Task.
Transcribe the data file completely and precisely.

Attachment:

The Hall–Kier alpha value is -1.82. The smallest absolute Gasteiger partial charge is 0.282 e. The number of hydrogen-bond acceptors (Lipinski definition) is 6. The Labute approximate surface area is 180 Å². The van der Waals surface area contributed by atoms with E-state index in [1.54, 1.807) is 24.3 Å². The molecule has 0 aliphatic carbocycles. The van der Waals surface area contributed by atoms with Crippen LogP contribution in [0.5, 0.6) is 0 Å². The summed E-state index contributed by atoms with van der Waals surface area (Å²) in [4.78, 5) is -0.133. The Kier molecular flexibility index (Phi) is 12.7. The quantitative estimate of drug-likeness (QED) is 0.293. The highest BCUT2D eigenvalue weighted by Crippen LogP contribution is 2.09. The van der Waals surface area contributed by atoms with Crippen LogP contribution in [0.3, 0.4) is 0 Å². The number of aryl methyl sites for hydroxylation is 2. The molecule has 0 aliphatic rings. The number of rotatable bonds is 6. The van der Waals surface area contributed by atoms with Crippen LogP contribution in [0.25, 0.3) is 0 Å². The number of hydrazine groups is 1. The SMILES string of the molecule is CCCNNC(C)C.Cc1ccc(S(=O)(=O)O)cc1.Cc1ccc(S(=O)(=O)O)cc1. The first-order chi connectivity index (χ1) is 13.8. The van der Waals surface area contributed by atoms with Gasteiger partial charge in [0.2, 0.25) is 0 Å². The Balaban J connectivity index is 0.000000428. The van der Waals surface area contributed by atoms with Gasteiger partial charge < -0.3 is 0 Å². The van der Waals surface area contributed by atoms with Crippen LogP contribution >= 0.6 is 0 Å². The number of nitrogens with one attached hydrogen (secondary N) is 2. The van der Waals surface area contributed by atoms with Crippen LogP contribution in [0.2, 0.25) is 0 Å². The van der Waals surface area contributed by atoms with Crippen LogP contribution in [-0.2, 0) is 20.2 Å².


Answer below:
The Hall–Kier alpha value is -1.82. The smallest absolute Gasteiger partial charge is 0.282 e. The number of hydrogen-bond acceptors (Lipinski definition) is 6. The Labute approximate surface area is 180 Å². The van der Waals surface area contributed by atoms with E-state index in [1.54, 1.807) is 24.3 Å². The molecule has 0 aliphatic carbocycles. The van der Waals surface area contributed by atoms with Crippen LogP contribution in [0.5, 0.6) is 0 Å². The summed E-state index contributed by atoms with van der Waals surface area (Å²) in [4.78, 5) is -0.133. The Kier molecular flexibility index (Phi) is 12.7. The quantitative estimate of drug-likeness (QED) is 0.293. The highest BCUT2D eigenvalue weighted by Crippen LogP contribution is 2.09. The van der Waals surface area contributed by atoms with Crippen LogP contribution in [0.3, 0.4) is 0 Å². The number of aryl methyl sites for hydroxylation is 2. The molecule has 0 aliphatic rings. The number of rotatable bonds is 6. The van der Waals surface area contributed by atoms with Crippen LogP contribution in [0.25, 0.3) is 0 Å². The number of hydrazine groups is 1. The SMILES string of the molecule is CCCNNC(C)C.Cc1ccc(S(=O)(=O)O)cc1.Cc1ccc(S(=O)(=O)O)cc1. The first-order chi connectivity index (χ1) is 13.8. The van der Waals surface area contributed by atoms with Gasteiger partial charge in [0.2, 0.25) is 0 Å². The Balaban J connectivity index is 0.000000428. The van der Waals surface area contributed by atoms with Gasteiger partial charge < -0.3 is 0 Å². The van der Waals surface area contributed by atoms with Crippen LogP contribution >= 0.6 is 0 Å². The number of nitrogens with one attached hydrogen (secondary N) is 2. The van der Waals surface area contributed by atoms with Crippen LogP contribution in [0.2, 0.25) is 0 Å². The van der Waals surface area contributed by atoms with Crippen LogP contribution in [-0.2, 0) is 20.2 Å².